The consequence was a misallocation of capital for 40 years. In the 1980s, the S&Ls were deregulated. They made absurd investments for which they had to be bailed out. That’s when the corporate takeover movement got crazy, financed by banks and junk bonds, which in turn received tax benefits because the interest was deductible. I think the evidence shows the takeovers mostly wasted money. And then the high-tech fantasies of the 1990s, the WorldComs and Enrons, the enormous accounting frauds, and finally all that wasted money in housing.
Wouldn’t free-market types say you have to allow finance to make these mistakes in order to get the benefits of their good investments and of overall growth?
Well, but what happened over this period? There were only a few years here and there where productivity grew rapidly. Capital investment was weak as a proportion of GDP for the most part, except for a few years here and there. And wages as we know basically stagnated. So no, the benefits did not outweigh the costs; we’ve had enormous waste and then a failure of public investment because taxes have been so absurdly low.
What do you have in mind when you say “failure of public investment”?
A lack of investment across the board – in energy, in new kinds of R&D, new kinds of manufacturing, general public investments in health care and transportation infrastructure, broadband and so forth. I think we’re going to see America have a very hard time climbing back to serious prosperity in the future because of this lack of investment.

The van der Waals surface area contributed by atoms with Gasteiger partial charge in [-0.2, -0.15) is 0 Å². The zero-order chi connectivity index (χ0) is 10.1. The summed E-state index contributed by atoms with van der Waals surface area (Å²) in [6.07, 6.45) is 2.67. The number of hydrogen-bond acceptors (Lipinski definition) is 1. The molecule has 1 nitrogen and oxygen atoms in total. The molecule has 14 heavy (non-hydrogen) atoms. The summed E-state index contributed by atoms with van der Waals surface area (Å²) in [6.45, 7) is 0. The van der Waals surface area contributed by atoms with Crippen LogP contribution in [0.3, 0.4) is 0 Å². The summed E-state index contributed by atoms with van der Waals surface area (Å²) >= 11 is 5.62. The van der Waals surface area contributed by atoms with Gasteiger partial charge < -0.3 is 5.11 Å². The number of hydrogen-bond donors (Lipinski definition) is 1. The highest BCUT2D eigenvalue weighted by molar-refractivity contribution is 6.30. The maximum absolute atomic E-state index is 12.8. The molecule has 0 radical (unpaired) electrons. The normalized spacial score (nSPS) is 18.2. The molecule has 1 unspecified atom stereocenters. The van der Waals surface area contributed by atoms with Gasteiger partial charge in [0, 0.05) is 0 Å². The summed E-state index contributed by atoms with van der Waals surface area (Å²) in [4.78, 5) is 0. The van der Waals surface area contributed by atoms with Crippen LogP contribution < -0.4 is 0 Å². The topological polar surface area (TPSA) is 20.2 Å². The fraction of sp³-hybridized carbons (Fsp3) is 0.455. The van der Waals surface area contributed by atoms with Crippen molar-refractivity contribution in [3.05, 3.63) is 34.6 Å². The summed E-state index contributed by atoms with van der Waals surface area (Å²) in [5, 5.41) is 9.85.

You call this period an “age of greed” but couldn’t you as easily call it an “age of ideology” – of true believers?
Well, you always have to worry when ideology somehow lines your pockets. And I supposed some of them truly believed and some of them still truly believe, but clearly these were large-scale rationalizations, and as greed went unchecked, a climate of greed grew. And greed received approbation. Nobody began to question if you had gigantic houses anymore – once upon a time, people used to be a little bit embarrassed. Now, nobody was embarrassed.
What’s your take on the Dodd-Frank financial reforms?
I think Dodd-Frank has some good points, but it’s not going to be enforced well, and anyway they’re still writing the rules. I think there’s been way too much emphasis on “too big to fail.” That’s really not the issue; the issue is too much speculation, too much leverage and too much incentive to promote investment.
What would you like to see, regulation-wise?
I think we need seriously higher capital requirements, we have to prohibit certain kinds of securities that cannot be truly understood or are very easily given to speculation, like collateralized debt obligations. I think we probably have to limit what big institutions can do – not because of size but because of conflict of interest. And then I think we have to do something which is a no-no in America: We have to recognize that Wall Street is a monopoly, or at least an oligopoly. They get away with charging ridiculous fees – 7 percent for an IPO! – because there’s no real competition.
Lastly, what do you make of the deficit fight in Washington?
I think austerity economics now are a disaster in Washington, because we may be facing another recession. We’re going to get a very slow recovery – because of private debt, not so much public debt. And I think this argument about balancing the budget right away, right now, will prove to be one of the great follies of American history.
This article was first published by Rolling Stone magazine.